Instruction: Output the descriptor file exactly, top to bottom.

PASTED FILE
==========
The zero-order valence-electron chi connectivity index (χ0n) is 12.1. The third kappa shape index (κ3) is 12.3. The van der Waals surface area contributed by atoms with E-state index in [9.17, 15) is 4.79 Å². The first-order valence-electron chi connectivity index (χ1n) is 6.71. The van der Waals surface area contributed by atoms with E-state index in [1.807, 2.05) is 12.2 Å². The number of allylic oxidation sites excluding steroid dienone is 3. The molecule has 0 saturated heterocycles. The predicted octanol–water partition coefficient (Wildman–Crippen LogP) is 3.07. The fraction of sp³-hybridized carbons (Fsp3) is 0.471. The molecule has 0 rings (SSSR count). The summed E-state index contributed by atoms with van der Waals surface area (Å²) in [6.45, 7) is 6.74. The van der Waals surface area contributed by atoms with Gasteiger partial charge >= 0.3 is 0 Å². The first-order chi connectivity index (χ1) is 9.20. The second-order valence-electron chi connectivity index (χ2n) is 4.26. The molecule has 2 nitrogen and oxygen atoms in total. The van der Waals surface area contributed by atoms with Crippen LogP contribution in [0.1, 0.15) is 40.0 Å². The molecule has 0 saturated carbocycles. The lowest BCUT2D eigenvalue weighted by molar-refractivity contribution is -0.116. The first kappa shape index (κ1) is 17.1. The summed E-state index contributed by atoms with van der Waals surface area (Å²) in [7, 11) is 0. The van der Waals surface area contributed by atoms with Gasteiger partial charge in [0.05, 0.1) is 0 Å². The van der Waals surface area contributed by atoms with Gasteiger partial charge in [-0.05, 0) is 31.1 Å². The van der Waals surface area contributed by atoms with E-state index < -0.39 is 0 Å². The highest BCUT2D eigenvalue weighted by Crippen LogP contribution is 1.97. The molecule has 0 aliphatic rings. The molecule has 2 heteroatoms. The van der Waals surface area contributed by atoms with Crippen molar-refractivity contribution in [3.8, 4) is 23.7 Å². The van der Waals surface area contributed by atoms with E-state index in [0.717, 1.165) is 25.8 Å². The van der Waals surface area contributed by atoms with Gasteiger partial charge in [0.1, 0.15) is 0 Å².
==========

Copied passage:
The zero-order valence-electron chi connectivity index (χ0n) is 12.1. The third kappa shape index (κ3) is 12.3. The van der Waals surface area contributed by atoms with E-state index in [9.17, 15) is 4.79 Å². The first-order valence-electron chi connectivity index (χ1n) is 6.71. The van der Waals surface area contributed by atoms with E-state index in [1.807, 2.05) is 12.2 Å². The number of allylic oxidation sites excluding steroid dienone is 3. The molecule has 0 saturated heterocycles. The predicted octanol–water partition coefficient (Wildman–Crippen LogP) is 3.07. The fraction of sp³-hybridized carbons (Fsp3) is 0.471. The molecule has 0 rings (SSSR count). The summed E-state index contributed by atoms with van der Waals surface area (Å²) in [6.45, 7) is 6.74. The van der Waals surface area contributed by atoms with Gasteiger partial charge >= 0.3 is 0 Å². The first-order chi connectivity index (χ1) is 9.20. The second-order valence-electron chi connectivity index (χ2n) is 4.26. The molecule has 2 nitrogen and oxygen atoms in total. The van der Waals surface area contributed by atoms with Crippen LogP contribution in [0.1, 0.15) is 40.0 Å². The molecule has 0 saturated carbocycles. The lowest BCUT2D eigenvalue weighted by molar-refractivity contribution is -0.116. The first kappa shape index (κ1) is 17.1. The summed E-state index contributed by atoms with van der Waals surface area (Å²) in [7, 11) is 0. The van der Waals surface area contributed by atoms with Gasteiger partial charge in [0.05, 0.1) is 0 Å². The van der Waals surface area contributed by atoms with Gasteiger partial charge in [-0.05, 0) is 31.1 Å². The van der Waals surface area contributed by atoms with E-state index < -0.39 is 0 Å². The highest BCUT2D eigenvalue weighted by Crippen LogP contribution is 1.97. The molecule has 0 aliphatic rings. The molecule has 2 heteroatoms. The van der Waals surface area contributed by atoms with Crippen molar-refractivity contribution in [3.8, 4) is 23.7 Å². The van der Waals surface area contributed by atoms with E-state index in [0.717, 1.165) is 25.8 Å². The van der Waals surface area contributed by atoms with Gasteiger partial charge in [0.1, 0.15) is 0 Å².